There were many reasons for this, but the main one was so I’d have a stable test bed for other components. I also wanted to try to rekindle a bit of emotion towards bicycles, something that gets worked out of you when you spend the majority of your time riding other people’s bikes. That’s just the way it is.

Mondraker foxy xr 2015:

The size XL Foxy is every bit as long as it looks – and then some

So why the Foxy? Well, after hearing great things from most of the staff around me I wanted to try out forward geometry for myself. Another big selling point was the unusually large sizing that the forward geometry bikes tend to have. I’m more than 6ft tall with ludicrously lanky proportions, so if a big bike is going to make sense for anyone, then it should be me. ?

Which reminds me… being tall and shopping for bikes is a similar experience to having big feet and shopping for shoes. I can normally go into a shop and find say three pairs of shoes that I like, but I’d be lucky to find one pair that will be stocked in a UK size 12. It’s the same story with bikes. I found several bikes that fitted my requirements perfectly, then I’d have a look at the size charts and there’d either be no size XL, or the XL on offer would be smaller than the size large I was already riding. In fact I’d like to send a big shout out to Whyte, who disappointed me a lot by not offering an XL version of their lovely G-150 Works!

Anyway, the Foxy arrived and within an hour it was fully assembled with no problems. No annoying internal cable routing, nothing stressful at all… it all went almost too well. Oh wait, it did go too well – when I looped a wheelie outside the BikeRadar workshop, I soon realised that my brakes were set up in a non-UK configuration! No bother though, the flip flop Formula CR1s took a matter of seconds to sort out.

The foxy transforming from a cardboard larvae to a stunning bike in next to no time: the foxy transforming from a cardboard larvae to a stunning bike in next to no time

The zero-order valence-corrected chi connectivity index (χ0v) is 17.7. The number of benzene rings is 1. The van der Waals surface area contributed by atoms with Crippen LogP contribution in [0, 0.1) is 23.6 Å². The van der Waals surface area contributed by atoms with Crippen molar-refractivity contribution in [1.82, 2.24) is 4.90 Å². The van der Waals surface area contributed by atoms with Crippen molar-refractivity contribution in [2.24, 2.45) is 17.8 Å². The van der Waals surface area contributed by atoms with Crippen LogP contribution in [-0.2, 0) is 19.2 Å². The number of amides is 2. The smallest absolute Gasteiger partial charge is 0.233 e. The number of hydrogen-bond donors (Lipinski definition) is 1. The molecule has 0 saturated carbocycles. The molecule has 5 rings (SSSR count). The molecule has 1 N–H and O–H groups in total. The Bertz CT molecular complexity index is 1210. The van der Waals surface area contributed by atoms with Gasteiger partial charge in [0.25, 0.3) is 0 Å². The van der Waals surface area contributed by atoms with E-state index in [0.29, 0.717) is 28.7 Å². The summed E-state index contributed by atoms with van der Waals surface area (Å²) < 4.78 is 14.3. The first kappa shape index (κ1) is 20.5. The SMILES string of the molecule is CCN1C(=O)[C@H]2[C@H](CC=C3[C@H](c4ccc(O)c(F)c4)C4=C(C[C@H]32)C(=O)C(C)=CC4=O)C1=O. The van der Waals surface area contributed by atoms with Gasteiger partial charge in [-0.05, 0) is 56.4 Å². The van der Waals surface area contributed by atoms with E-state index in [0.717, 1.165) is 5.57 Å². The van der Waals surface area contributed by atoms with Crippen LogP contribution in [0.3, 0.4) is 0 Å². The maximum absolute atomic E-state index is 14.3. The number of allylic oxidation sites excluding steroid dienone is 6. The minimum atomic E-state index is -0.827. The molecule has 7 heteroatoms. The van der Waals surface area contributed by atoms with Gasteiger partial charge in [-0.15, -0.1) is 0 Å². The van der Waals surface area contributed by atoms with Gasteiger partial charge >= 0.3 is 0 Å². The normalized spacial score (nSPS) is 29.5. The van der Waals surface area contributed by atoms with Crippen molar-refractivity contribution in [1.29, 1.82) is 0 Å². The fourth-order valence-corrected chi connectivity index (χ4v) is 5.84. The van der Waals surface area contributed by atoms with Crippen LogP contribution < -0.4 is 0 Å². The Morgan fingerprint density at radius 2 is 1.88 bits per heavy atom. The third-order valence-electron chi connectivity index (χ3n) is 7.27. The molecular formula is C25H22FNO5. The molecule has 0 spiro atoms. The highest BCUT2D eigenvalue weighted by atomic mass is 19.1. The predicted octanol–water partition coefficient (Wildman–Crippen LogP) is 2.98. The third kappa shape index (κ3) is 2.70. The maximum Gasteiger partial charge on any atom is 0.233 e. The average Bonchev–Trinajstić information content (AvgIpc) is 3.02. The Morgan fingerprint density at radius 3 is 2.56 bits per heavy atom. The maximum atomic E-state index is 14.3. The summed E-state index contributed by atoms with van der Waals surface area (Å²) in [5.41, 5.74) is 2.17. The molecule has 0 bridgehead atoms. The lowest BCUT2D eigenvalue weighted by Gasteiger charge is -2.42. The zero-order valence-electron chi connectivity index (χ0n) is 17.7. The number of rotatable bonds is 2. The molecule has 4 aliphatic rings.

Building the Foxy was drama free, apart from when I failed to reverse the brakes that is

One together it took me a while to actually appreciate the proportions of this thing. It’s a behemoth. With a wheelbase just shy of 49in at 1240mm, it has too much overhang to really be safe to stick on the back of my car.

My first ride on the Foxy took place at Cwmcarn’s enjoyable and varied Cafall trail. First impressions were alarming: “Oh my god I’m stretched in a way that I’ve never been before on a mountain bike, my back is at an unfamiliar angle and my arms feel like they do when the car seat is too far back!”

Another side-effect of that extra top tube length is that a 760mm bar has never felt so narrow.

I’ll be honest, nothing felt comfortable for about 20 minutes. The brakes were wooden as could be, I’d forgotten what it felt like to have a front shifter and I’d not dialled in any of the suspension properly yet.

Conditions were gloopy in places but the triple compound Maxxis Ardents did a fine job – they certainly punch above their weight. The 30mm stem on the Mondraker meant that the steering didn’t feel totally alien, and within no time I was chucking the bike about like a bit of an idiot.

It took some time to adjust the foxy's lanky nature: it took some time to adjust the foxy's lanky nature

My Foxy is quite possibly the first bike to actually fit me properly

I’ve never ridden a bike with a 680mm (26.77in) top tube before and that was the biggest difference for me. Despite initially being intimidated by the gate-like structure, it seemed easier than ever to climb up familiar trail sections and I finished the loop with no pain in my lower back, which I’ve become accustomed to.

Better than that, once the terrain start pointing downwards, it proved itself to be the most stable trail bike I’ve swung a leg over to date. Much like a long-wheelbase rally car, the Foxy can let it all hang out, but in a predictable and satisfying way. You do feel the length around slow uphill corners, though.

As for the not so good things… the DT Swiss rear axle is great, but it locates into an insert that is a press-fit into the frame. It’s not a very tight fit, and if you remove the back wheel a lot, then it’d be very easy to lose.?

The foxy's rear axle design is really annoying for those who regularly have the rear wheel out: the foxy's rear axle design is really annoying for those who regularly have the rear wheel out

I’ve really had to keep an eye on that black alloy cap

My gearing was also all over the place, and was chucking the chain off left, right and centre.

I was ready to bin the front mech and shifter after the first ride, but I shouldn’t have been so hasty. Turns out both the rear derailleur bolt and the mech hanger had worked loose, and after a dash of Loctite and a twist of torque, everything was spot on again. I’ve also made a right mess of the chainstay; big feet, a goofy pedal stance and abrasive trail centre surfaces have added a polished section to my rear chainstay.

Remember people, no matter how excited you are to ride, heli-tape first!

It turns out that my size 12 feet combined with a goofy stance do a pretty good job of polishing a frame.. : it turns out that my size 12 feet combined with a goofy stance do a pretty good job of polishing a frame..

It’s remarkable quite how quickly a bike can look used, here’s why fitting Heli-tape to a new frame is a good idea..

I’m pretty confident that the Foxy is the first bike to actually fit me properly. I can’t wait for longer nights so I can get more time in with it.

  • Costs this month: ?0?
  • Most frequented trail: Cafall, Cwmcarn